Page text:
The “Pioneers” box set takes a holistic approach to film history, unsavoriness included, as is the case with Universal Studio’s top 1916 hit, Lois Weber’s “Where Are My Children?” Although the film is a provocative drama about abortion and a women’s right to choose, “Where Are My Children?” is on the side of eugenics, a reflection of the popular sentiment at the time that birth control should be used as a means of population control and crime reduction. Though alarming today, it's still worth watching as a testament to the style of drama and storytelling of the era and as a way to look at how far society has progressed (or not!) over a century.
Over the next four discs, we see women as action heroes in the serials “The Hazards of Helen” and “The Purple Mask” and as the heroine of a western in “‘49-’17.” We laugh at the antics of Mabel Normand, who taught Charlie Chaplin a thing or two about film comedy when the pair worked for Mack Sennett. And we watch with awe as Zora Neale Hurston captures close-up details of the period and of children's schoolyard games in her ethnographic documentaries of black families in Florida. Extra details on the short “When Little Lindy Sang” tells us that this film about a black girl in an all-white school who saves her classmates from a fire was one of the titles rescued from the abandoned pit of nitrate reels featured in “Dawson City: Frozen Time.” It’s the only known nitrate print in existence that shows the crisp details in close-ups lost in subsequent copies. You’ll also find the unreleased film “The Curse of Quon Gwon: When the Far East Mingles with the West,” a feature Marion E. Wong made with members of her family in Oakland that is believed to be the first film made by and starring Chinese-Americans.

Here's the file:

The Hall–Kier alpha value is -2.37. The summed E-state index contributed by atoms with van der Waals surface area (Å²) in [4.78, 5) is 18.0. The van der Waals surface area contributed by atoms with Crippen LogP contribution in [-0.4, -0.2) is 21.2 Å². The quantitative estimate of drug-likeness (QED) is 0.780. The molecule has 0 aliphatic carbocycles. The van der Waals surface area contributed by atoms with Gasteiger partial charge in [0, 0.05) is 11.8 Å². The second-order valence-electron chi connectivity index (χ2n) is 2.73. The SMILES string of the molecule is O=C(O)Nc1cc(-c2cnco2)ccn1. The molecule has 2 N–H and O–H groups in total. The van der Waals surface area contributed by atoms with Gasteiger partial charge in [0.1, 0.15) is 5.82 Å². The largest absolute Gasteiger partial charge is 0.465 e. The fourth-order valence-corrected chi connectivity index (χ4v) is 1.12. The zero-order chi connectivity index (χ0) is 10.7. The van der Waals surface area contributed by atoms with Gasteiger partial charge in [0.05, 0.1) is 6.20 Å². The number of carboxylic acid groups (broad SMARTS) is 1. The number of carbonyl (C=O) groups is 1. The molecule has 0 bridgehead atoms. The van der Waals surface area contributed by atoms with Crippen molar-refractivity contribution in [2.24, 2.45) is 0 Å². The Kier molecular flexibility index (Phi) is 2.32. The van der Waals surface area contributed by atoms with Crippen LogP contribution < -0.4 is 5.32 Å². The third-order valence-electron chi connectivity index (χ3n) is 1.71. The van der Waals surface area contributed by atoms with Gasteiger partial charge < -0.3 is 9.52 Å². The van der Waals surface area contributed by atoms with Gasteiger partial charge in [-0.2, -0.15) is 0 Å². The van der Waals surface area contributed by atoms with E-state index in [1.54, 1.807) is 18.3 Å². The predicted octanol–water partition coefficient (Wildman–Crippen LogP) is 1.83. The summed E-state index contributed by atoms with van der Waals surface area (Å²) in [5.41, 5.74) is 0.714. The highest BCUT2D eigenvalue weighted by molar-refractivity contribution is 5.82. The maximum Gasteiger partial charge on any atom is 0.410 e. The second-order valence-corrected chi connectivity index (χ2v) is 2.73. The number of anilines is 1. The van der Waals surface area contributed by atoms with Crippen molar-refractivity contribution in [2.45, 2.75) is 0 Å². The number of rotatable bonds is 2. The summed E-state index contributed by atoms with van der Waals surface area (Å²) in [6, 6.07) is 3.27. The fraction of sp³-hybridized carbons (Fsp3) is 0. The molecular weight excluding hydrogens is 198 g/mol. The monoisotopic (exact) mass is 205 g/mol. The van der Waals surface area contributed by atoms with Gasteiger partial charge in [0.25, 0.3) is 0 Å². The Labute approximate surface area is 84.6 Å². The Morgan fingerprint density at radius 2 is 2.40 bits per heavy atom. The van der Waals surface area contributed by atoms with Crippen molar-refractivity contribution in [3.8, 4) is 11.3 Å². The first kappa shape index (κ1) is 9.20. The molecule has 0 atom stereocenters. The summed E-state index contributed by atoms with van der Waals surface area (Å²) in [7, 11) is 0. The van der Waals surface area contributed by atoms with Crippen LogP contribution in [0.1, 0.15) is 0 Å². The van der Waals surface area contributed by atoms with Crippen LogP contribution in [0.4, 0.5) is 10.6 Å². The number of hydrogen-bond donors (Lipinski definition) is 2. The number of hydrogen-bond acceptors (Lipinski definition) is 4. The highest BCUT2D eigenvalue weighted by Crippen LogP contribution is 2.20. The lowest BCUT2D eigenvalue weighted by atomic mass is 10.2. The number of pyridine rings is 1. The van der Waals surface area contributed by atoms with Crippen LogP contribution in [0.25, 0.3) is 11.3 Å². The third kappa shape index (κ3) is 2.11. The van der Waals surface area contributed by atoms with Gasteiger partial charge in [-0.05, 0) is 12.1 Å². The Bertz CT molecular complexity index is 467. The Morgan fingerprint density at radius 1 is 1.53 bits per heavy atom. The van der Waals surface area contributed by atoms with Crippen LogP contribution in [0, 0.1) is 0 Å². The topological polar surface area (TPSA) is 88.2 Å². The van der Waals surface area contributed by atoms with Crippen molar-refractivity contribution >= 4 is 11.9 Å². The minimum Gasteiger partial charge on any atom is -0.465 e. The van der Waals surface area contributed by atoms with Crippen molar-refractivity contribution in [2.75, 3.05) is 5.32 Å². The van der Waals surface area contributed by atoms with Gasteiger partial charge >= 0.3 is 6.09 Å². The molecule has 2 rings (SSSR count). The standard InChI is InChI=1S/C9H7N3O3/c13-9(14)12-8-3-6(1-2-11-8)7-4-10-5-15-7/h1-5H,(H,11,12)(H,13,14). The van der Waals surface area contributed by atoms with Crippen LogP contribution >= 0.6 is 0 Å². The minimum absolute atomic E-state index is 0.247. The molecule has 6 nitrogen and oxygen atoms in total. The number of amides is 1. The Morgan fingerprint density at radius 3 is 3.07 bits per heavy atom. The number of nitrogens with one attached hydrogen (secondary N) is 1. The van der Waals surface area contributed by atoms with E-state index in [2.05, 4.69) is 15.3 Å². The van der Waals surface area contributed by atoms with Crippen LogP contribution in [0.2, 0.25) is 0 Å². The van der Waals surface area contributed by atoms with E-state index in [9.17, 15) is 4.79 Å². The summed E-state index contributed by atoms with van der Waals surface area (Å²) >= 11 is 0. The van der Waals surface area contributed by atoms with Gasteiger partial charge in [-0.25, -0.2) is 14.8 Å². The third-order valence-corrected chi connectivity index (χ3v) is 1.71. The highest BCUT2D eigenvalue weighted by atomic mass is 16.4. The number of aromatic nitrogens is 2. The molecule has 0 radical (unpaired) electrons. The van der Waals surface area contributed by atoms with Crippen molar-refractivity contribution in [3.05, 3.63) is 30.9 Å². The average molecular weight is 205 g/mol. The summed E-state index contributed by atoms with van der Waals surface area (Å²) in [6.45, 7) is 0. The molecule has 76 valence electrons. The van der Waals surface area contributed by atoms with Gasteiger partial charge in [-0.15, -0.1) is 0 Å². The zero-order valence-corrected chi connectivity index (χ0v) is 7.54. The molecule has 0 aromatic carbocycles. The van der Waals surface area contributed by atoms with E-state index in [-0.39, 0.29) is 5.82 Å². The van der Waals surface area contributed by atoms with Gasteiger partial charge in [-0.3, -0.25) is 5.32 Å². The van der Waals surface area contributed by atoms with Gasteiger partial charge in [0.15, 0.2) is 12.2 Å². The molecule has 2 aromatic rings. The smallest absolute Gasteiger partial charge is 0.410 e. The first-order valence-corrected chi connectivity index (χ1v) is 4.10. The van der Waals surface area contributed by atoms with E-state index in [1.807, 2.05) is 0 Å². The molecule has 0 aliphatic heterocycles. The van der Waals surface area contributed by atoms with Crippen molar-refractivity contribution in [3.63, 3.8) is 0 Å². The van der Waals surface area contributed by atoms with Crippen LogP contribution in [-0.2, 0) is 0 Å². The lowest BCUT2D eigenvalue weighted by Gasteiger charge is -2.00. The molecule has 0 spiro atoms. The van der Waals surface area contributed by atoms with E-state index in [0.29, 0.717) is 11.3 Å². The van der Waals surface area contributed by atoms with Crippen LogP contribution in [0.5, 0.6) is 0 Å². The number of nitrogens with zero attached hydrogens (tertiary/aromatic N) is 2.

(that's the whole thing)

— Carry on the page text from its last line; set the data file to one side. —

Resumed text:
There are many rescued stories like these in the box set’s booklet, which features an introduction by Illeana Douglas, essays by Stamp, a piece by Arthur Dong on the discovery of “The Curse of Quon Gwon,” Charles “Buckey” Grimm on the industrious Angela Murray Gibson who made films in North Dakota, a piece on the history of the Women’s Film Preservation Fund, and a reading list for the budding scholar. At the end of each fragment, short, or feature is a musical credit, and for the first time that I can remember since falling in love with silent film as a high schooler, the women composers outnumbered the men.
We’ll never know the generations of stories and movies that were never committed to film because of discrimination. Some of these surviving gems exist only in fragments or fuzzy copies—if they exist at all. Acknowledging women’s contributions to film history is not a mere feminist gesture. It’s a move towards accuracy, a step toward a balanced view of cinema that doesn’t write out the contributions of women and people of color. I toast the efforts of the archivists, curators, and historians for rescuing our past to build up our present understanding that a woman’s place around the camera is wherever she pleases.
This message came to me from a reader named Peter Svensland. He and a fr...
A tribute to Doris Day.